17 February 2020 | Herpreet Kaur Grewal
Construction professionals believe that even post-Grenfell fire safety training remains 'inadequate', according to a study published in an industry journal.
A third of construction professionals think the sector is still deficient in training in fire safety indicates a report in the International Journal of Building Pathology and Adaptation carried outby Iman Farah Mohamed, a quantity surveyor student at Birmingham City University.
His report looks at industry views on fire safety following the high-rise inferno in June 2017, in which 72 people lost their lives and more than 70 others were injured.
It finds that most professionals think "knowledge surrounding fire safety in the construction industry" is inadequate, while the majority also believe that higher education institutions need to do more to educate construction students on fire safety before they enter the sector.
The research, which surveyed dozens of people working in construction professions, and includes an interview with one expert directly involved in the Grenfell inquiry, also raised concerns about fire evacuation procedures in the UK's hospitals.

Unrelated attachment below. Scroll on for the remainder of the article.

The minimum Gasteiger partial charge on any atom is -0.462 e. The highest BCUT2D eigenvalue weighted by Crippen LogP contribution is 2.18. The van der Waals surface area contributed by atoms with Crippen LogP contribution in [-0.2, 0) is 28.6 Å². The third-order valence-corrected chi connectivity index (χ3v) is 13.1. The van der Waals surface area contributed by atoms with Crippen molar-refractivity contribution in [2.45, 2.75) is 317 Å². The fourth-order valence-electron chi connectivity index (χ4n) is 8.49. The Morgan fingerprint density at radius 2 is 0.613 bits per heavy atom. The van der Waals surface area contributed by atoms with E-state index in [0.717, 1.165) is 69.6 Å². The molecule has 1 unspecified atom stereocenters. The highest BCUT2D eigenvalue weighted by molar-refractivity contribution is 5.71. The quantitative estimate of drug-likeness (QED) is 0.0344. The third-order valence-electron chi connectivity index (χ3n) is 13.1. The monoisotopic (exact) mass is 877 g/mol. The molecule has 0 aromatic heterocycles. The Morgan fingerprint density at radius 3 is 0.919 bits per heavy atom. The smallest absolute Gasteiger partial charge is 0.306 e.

One respondent said: "Current building regulations are compliant, but I'm not sure if they're good enough. Interestingly, there are no specific building regulations for mass evacuations and having spoken to fire services, [I found] they are frightened about hospital fires as the patients are not always mobile, making evacuation difficult."
The paper suggests that specific roles should be created dedicated to fire safety, or that existing staff members should be given the issue as a key responsibility.
It also recommends that higher education institutions should encompass fire safety training in their courses to ensure that the next generation of construction professionals have the skills needed to prevent future disasters.
The report also shows that:
There has been an increased awareness of fire safety concerns in the profession since the Grenfell fire.
There are concerns that the UK hospitals may struggle to evacuate immobile patients in the event of a fire.
Many believe that the current fire safety regulations are 'not fit for purpose'.
37% of those surveyed believe that industry knowledge on fire safety is 'inadequate'.
Only 28% of respondents think university curricula provide adequate education on fireproofing buildings.
50% think communication between residents and constructors on fire safety should be formalised.
New roles should be created to prioritise fire safety or this responsibility should be a requirement of existing jobs such as facilities managers.
Respondents were conflicted on whether race and class played a role in allowing the neglect that led to the tragedy at Grenfell.